On July 10, 2020, the D.C. Circuit issued its opinion on various Petitioners’ appeals of Order No. 841. As predicted, the Court denied Petitioners’ claim that FERC lacks the authority to prohibit States from barring electric storage resources (ESRs) located on utility distribution systems from participating in wholesale power markets. Given the EPSA Supreme Court decision involved the sale of a product – demand response – that is not even FERC-jurisdictional, this case – involving sales by ESRs of clearly FERC-jurisdictional products – made the decision a slam dunk. Indeed, Petitioners would be hard-pressed to obtain either a rehearing en banc or a writ of certiorari.
The D.C. Circuit applied a test found in EPSA in rejecting most of the Petitioners’ claims. The court examined: 1) whether the challenged practice at issue – FERC’s prohibition of State-imposed distributed ESRs participation bans – directly affects wholesale rates; 2) whether FERC had regulated State-regulated facilities; and, 3) whether the court’s determinations would conflict with the FPA’s core purposes of curbing prices and enhancing reliability in the wholesale electricity market. The first and third prongs were so easily met that the court barely touched on them. The court found “swiftly” as to the first prong that FERC’s prohibition of State-imposed participation bans directly affects wholesale rates. Indeed, it noted that “If ‘directly affecting’ wholesale rates were a target, this program hits the bullseye.” As to the third prong, the court found that the “challenged Orders do nothing more than regulate matters concerning federal transactions – and reiterate ordinary principles of federal preemption – they do not facially exceed FERC’s jurisdiction under the Act. Our decision today does not foreclose judicial review should conflict arise between a particular state law or policy and FERC’s authority to regulate the participation of ESRs in the federal markets.”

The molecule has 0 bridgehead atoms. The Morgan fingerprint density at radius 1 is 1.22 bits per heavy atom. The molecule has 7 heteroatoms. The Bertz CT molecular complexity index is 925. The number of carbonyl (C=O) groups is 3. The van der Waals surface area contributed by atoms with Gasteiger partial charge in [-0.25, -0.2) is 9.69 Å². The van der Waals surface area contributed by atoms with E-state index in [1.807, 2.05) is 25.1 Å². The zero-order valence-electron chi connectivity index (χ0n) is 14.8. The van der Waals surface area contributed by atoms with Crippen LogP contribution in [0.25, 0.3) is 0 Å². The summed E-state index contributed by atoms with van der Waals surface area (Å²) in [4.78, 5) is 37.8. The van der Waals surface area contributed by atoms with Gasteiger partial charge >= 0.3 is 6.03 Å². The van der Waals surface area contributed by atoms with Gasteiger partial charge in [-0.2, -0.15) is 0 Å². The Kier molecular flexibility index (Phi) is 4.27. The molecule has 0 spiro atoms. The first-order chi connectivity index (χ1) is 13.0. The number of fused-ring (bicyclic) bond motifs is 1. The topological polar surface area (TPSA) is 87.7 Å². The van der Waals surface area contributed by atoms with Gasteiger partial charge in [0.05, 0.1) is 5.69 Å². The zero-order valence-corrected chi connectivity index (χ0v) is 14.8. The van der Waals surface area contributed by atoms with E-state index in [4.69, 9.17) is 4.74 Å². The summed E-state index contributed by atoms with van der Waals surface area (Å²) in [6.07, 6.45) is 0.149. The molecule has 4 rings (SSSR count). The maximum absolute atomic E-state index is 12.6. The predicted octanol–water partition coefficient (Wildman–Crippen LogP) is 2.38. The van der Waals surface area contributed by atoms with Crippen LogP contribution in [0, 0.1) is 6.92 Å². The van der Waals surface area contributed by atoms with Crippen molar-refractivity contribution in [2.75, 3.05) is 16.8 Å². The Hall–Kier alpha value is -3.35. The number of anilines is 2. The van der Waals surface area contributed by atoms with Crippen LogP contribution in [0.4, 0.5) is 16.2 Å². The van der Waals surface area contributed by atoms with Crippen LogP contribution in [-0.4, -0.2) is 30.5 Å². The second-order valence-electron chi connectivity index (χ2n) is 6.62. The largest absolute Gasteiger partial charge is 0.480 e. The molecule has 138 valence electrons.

As to the second prong, the court relied heavily on the Supremacy Clause of the Constitution to reject claims that States can close off access to wholesale markets. The court explained that “because FERC has the exclusive authority to determine who may participate in the wholesale markets, the Supremacy Clause – not Order No. 841 – requires that States not interfere.”
Continue Reading The Lesson of the Appeal of Order No. 841 – Be Careful What You Ask For